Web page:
My MR2's license plate was SPINS

Fitting name though snapple :) Welcome to the forum.
 

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Randy Chase said:
When Toyota first came out with the MKI MR-2 in 1985, they had a rear swaybar. They took it off to calm down oversteer.
I was wondering why there was no rear bar on mine when I bought it. An old junk yard and $45 later and the little squeaker finally gets around the bends the way it should (with minimal body roll to boot) - I highly recommend them (rear sway bars, that is).

But I digress, a good, long "get to know you" time is essential if you've never driven a mid-engined car. Also don't forget that new tires are a bit slick until you scrub 'em in a bit.

Hope the occupants of the car are ok (assuming it did actually get in a wreck).
 

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Ahhhh, the beauty of insurance. I'm just lucky that USAA provides GAP insurance free of charge!
 

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So, based on a post at Roadfly, it appears that the Elise demo ran into trouble here in sunny southern California (Orange County).
 

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Right. And it also appears that the accident was not the result of an oversteer spin, but that the guy just plowed into someone -- couldn't get the right feet on the right pedals. At least that's what the roadfly thread suggests.
 

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Operator Error


OOPS
 

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It's a real shame, there weren't enough demo cars to go around as it was !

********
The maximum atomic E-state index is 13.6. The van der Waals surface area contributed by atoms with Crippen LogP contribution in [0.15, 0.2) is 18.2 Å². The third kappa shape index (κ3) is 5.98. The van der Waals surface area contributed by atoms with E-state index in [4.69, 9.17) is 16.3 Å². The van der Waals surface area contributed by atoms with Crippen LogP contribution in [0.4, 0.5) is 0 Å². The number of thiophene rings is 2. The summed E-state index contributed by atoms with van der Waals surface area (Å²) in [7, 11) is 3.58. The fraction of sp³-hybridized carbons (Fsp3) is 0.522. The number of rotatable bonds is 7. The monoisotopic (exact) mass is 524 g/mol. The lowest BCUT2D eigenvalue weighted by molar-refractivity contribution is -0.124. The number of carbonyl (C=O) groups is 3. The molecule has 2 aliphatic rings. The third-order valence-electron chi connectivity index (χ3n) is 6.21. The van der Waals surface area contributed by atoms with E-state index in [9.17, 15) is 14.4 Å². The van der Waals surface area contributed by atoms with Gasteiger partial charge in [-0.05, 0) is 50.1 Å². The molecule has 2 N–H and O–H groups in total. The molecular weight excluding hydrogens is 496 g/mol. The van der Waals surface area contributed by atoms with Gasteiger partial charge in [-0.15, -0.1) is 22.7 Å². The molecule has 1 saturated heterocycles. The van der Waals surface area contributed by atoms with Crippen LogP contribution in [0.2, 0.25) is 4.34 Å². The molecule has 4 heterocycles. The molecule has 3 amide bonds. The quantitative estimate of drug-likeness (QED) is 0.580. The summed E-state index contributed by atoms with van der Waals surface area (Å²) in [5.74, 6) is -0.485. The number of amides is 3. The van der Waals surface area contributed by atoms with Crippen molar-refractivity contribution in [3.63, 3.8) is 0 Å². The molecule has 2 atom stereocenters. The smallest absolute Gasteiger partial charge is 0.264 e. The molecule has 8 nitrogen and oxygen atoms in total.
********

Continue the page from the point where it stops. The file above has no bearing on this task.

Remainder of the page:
Evidently noone was hurt seriously - at least that's what I'm guessing from the lack of any news to the contrary. Hope this is true.
 

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The problem with that mantra is that lots of people don't know when it doesn't apply, so end up ploughing into barriers 30 mph faster than they needed to. Remember people, if you've lost it flooring it will not save you, so just brake and try to minimise any impact speed.

The guy who teaches lots of us Brits to drive the Elise properly mentioned the number of people who just keep their foot planted having heard than mantra as if it will help things.
 

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While I agree the mantra is useful to more than just midengined cars, I have driven plenty of both, and there are times where lifting is good in a frontengined car, but I can't think of a time I have EVER thought lifting (while maintaining the turn) was right in my boxster. If I have enough trackout space and can go straight vs continuing the turn, then yes, I stay on power, straighten out the car, THEN hit the brakes. Never lift and brake while turning or you will not be happy.

The problem with the midengined layout is that when you start spinning, its VERY difficult to save it, where as lifting for a sec to move the backend might be the right way to go in a frontengined RWD car. It just takes a long time for the spin to start, on midengined vehicles its VERY fast and VERY violent.

As far as when to lift in a midengined car, I will just say thig, NEVER in a turn. That mantra is only indicating that when you are worried about the car making it through the turn, the last thing in the world you want to do is let go of the power. Maybe you want more power to drift the rear (power oversteer) to get the car to turn faster, maybe just maintain and realize there is more grip than you first estimated. Whatever the reason, if you are in a tight turn and lift up on the throttle, I guarantee that as you are doing graceful 360s you will think "I shouldn't have liftedl."